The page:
The Furious Gazelle

Literary as hell.

Category: Things That Make Us Furious (page 1 of 3)

“Johnson, We Have a Problem,” by Ellen Powell

Penis! 

 

Did I get your attention? 

 

As a writer whose fiction sometimes includes (gasp!) sex, I have a problem with the male genitalia. It’s not that I don’t like the penis – I’m a big fan. It’s because there is just no good way to say its name. Every word, whether scientific or euphemistic, either changes the mood, or kills it altogether. So I tend to write around the problem, by describing the act without naming all the players. 

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The Art of the Modifier, by Laura Iodice

“What is a Swamp?”
“A swamp is a type of freshwater wetland that has spongy, muddy land and a lot of water. Many trees and shrubs grow in swamps.”

I sit in our fourth grade classroom’s back row, the class where Sister Mary Bridget, Grammar Nazi and Queen of Land and Water Forms, rules not with an iron fist, but with a rigid pointer. Though a capable student, I rue the day my name appears on her class roster, as her reputation for brutally drilling her students on grammatical and geographic structures terrifies even the most conscientious among us. Structure is what Sister Mary Bridget does best. She begins with structured rows, arranged not according to one’s last name, but according to one’s report card average. Those who score the lowest grades sit closest to the teacher’s desk, within easy reach of her pointer’s tip. Thankfully, I’m seated way in the back nearest the coat closet, a cherished location for both for its obscurity and its expedience. Last seated are first to retrieve their jackets when the final bell rings!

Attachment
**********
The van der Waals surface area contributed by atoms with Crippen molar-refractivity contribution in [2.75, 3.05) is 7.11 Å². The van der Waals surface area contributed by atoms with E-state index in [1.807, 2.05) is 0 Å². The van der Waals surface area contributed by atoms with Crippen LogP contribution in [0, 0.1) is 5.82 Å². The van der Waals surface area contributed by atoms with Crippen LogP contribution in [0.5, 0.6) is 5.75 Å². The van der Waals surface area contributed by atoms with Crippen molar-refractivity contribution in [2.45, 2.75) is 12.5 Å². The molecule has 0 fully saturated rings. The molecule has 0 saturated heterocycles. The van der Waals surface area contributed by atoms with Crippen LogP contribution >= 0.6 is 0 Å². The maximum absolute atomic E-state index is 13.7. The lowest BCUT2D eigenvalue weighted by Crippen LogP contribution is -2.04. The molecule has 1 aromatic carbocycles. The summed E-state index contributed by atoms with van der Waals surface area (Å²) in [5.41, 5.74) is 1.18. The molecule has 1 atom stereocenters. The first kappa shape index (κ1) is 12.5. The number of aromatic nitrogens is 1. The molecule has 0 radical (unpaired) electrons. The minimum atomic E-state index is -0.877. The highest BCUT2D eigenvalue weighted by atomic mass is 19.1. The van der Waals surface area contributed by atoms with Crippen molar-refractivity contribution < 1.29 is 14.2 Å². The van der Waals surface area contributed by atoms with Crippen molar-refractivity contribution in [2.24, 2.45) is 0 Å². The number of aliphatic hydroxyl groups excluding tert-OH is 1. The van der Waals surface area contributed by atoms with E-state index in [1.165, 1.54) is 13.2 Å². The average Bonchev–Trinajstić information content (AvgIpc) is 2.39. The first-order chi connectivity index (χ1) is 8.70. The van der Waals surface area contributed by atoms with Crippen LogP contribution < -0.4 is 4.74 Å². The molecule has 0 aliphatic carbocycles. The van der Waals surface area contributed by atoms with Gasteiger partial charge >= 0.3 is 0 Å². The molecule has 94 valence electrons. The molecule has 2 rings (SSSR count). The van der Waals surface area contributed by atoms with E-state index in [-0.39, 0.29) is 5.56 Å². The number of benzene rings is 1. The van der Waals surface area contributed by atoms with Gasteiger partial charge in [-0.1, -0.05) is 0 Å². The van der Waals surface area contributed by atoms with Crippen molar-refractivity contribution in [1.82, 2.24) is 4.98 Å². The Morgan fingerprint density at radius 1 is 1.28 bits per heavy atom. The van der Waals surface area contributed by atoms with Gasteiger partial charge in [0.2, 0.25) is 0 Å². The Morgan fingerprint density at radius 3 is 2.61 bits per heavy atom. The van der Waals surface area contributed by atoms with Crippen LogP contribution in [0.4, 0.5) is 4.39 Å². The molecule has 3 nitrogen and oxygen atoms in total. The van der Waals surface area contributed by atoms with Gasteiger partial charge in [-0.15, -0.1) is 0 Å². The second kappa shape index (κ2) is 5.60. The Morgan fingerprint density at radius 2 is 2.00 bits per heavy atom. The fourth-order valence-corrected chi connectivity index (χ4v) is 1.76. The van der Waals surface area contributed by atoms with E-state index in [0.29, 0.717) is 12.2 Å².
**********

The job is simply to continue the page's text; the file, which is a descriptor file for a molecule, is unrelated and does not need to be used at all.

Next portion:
Even from my ironically privileged position, though, I’m not inure to the relentless taunting that those in the front seats endure. Those least likely to dutifully replicate Sister’s blackboard models of perfectly structured sentence diagrams. Those least likely to produce neatly pleated composition book pages containing perfectly scripted definitions of her vaulted land and water forms, ten times over. Those least likely or perhaps least able to comply with her relentless demands for repetition, driven by her zealous conviction that the more often something is said or written, the better it will be remembered.

“Repeat after me,” she ruthlessly chants in a nasal monotone, as she marches between our aisles, her rosary beads swishing against her flowing black gown, her rubber soled oxfords squeaking against the floor tiles.

We rely only on our ears to alert us to Sister’s imminent approach while we affix our eyes to our notebook-scrawled definitions and collectively mimic her intonations: “What is a Swamp?”

“A swamp is a type of freshwater wetland that has spongy, muddy land and a lot of water. Many trees and shrubs grow in swamps.”

“Right, class. Now again…”

Realizing that only perfection will satisfy our teacher, those in the back who find reading easy and elocution painless try our best to compensate for the voices up front who invariably lag behind as they trudge through the words on the page like a swimmer through quicksand. Even while overcompensating, though, we resign ourselves to the moment when one of them will be singled out and forced to stand, face the class, and repeat the phrase as a solo performance, without the benefit of scribbled notes.